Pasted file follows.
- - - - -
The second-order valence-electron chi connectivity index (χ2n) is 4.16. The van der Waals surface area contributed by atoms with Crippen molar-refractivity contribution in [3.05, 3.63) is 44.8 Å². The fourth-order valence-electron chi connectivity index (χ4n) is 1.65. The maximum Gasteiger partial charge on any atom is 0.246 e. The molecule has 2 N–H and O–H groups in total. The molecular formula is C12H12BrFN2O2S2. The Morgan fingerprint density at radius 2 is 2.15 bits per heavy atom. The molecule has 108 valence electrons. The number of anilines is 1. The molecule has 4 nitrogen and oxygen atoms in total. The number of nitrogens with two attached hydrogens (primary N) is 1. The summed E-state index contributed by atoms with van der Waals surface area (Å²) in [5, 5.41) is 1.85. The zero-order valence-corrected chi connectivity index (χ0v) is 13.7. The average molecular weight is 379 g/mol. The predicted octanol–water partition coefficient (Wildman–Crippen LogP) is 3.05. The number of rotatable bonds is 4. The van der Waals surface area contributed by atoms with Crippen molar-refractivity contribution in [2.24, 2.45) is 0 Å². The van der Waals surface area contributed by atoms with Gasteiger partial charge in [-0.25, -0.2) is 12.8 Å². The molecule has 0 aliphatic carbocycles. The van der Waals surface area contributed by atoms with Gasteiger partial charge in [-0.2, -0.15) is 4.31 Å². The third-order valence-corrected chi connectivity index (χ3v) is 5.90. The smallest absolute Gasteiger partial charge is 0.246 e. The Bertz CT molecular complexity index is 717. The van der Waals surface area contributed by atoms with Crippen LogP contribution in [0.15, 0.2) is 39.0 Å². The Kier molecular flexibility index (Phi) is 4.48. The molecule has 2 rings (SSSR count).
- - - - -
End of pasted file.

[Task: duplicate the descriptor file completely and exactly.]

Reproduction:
The second-order valence-electron chi connectivity index (χ2n) is 4.16. The van der Waals surface area contributed by atoms with Crippen molar-refractivity contribution in [3.05, 3.63) is 44.8 Å². The fourth-order valence-electron chi connectivity index (χ4n) is 1.65. The maximum Gasteiger partial charge on any atom is 0.246 e. The molecule has 2 N–H and O–H groups in total. The molecular formula is C12H12BrFN2O2S2. The Morgan fingerprint density at radius 2 is 2.15 bits per heavy atom. The molecule has 108 valence electrons. The number of anilines is 1. The molecule has 4 nitrogen and oxygen atoms in total. The number of nitrogens with two attached hydrogens (primary N) is 1. The summed E-state index contributed by atoms with van der Waals surface area (Å²) in [5, 5.41) is 1.85. The zero-order valence-corrected chi connectivity index (χ0v) is 13.7. The average molecular weight is 379 g/mol. The predicted octanol–water partition coefficient (Wildman–Crippen LogP) is 3.05. The number of rotatable bonds is 4. The van der Waals surface area contributed by atoms with Crippen molar-refractivity contribution in [2.24, 2.45) is 0 Å². The van der Waals surface area contributed by atoms with Gasteiger partial charge in [-0.25, -0.2) is 12.8 Å². The molecule has 0 aliphatic carbocycles. The van der Waals surface area contributed by atoms with Gasteiger partial charge in [-0.2, -0.15) is 4.31 Å². The third-order valence-corrected chi connectivity index (χ3v) is 5.90. The smallest absolute Gasteiger partial charge is 0.246 e. The Bertz CT molecular complexity index is 717. The van der Waals surface area contributed by atoms with Crippen LogP contribution in [0.15, 0.2) is 39.0 Å². The Kier molecular flexibility index (Phi) is 4.48. The molecule has 2 rings (SSSR count).